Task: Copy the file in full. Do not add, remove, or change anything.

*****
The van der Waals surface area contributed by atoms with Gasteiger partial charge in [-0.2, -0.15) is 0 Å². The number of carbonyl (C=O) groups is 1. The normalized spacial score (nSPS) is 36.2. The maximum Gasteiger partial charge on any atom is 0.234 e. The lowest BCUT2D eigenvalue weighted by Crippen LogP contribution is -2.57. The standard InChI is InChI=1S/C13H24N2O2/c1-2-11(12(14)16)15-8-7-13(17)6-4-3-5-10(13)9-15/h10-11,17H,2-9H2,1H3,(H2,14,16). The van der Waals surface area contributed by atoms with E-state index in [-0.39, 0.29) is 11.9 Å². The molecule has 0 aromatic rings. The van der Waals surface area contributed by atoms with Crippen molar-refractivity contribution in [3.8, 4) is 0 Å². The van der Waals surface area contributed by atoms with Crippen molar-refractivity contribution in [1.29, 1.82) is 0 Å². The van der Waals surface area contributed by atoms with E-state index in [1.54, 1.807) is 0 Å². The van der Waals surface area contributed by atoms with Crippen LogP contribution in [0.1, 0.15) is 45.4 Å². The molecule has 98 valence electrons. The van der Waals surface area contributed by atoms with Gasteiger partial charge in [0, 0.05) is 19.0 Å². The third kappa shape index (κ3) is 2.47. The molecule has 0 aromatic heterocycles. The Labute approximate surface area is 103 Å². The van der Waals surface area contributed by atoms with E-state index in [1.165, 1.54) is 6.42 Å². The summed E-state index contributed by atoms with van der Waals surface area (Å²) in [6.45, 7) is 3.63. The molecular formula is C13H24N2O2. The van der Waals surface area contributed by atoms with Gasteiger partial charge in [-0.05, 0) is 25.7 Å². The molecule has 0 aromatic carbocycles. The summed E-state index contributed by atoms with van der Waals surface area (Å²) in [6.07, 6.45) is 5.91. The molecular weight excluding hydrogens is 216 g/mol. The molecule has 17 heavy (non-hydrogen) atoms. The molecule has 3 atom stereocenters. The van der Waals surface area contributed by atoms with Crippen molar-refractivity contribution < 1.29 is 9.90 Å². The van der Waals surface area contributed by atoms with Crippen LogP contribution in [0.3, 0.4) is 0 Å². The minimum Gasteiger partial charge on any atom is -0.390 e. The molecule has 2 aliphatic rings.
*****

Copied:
The van der Waals surface area contributed by atoms with Gasteiger partial charge in [-0.2, -0.15) is 0 Å². The number of carbonyl (C=O) groups is 1. The normalized spacial score (nSPS) is 36.2. The maximum Gasteiger partial charge on any atom is 0.234 e. The lowest BCUT2D eigenvalue weighted by Crippen LogP contribution is -2.57. The standard InChI is InChI=1S/C13H24N2O2/c1-2-11(12(14)16)15-8-7-13(17)6-4-3-5-10(13)9-15/h10-11,17H,2-9H2,1H3,(H2,14,16). The van der Waals surface area contributed by atoms with E-state index in [-0.39, 0.29) is 11.9 Å². The molecule has 0 aromatic rings. The van der Waals surface area contributed by atoms with Crippen molar-refractivity contribution in [3.8, 4) is 0 Å². The van der Waals surface area contributed by atoms with Crippen molar-refractivity contribution in [1.29, 1.82) is 0 Å². The van der Waals surface area contributed by atoms with E-state index in [1.54, 1.807) is 0 Å². The van der Waals surface area contributed by atoms with Crippen LogP contribution in [0.1, 0.15) is 45.4 Å². The molecule has 98 valence electrons. The van der Waals surface area contributed by atoms with Gasteiger partial charge in [0, 0.05) is 19.0 Å². The third kappa shape index (κ3) is 2.47. The molecule has 0 aromatic heterocycles. The Labute approximate surface area is 103 Å². The van der Waals surface area contributed by atoms with E-state index in [1.165, 1.54) is 6.42 Å². The summed E-state index contributed by atoms with van der Waals surface area (Å²) in [6.45, 7) is 3.63. The molecular formula is C13H24N2O2. The van der Waals surface area contributed by atoms with Gasteiger partial charge in [-0.05, 0) is 25.7 Å². The molecule has 0 aromatic carbocycles. The summed E-state index contributed by atoms with van der Waals surface area (Å²) in [6.07, 6.45) is 5.91. The molecular weight excluding hydrogens is 216 g/mol. The molecule has 17 heavy (non-hydrogen) atoms. The molecule has 3 atom stereocenters. The van der Waals surface area contributed by atoms with Crippen molar-refractivity contribution < 1.29 is 9.90 Å². The van der Waals surface area contributed by atoms with Crippen LogP contribution in [0.3, 0.4) is 0 Å². The minimum Gasteiger partial charge on any atom is -0.390 e. The molecule has 2 aliphatic rings.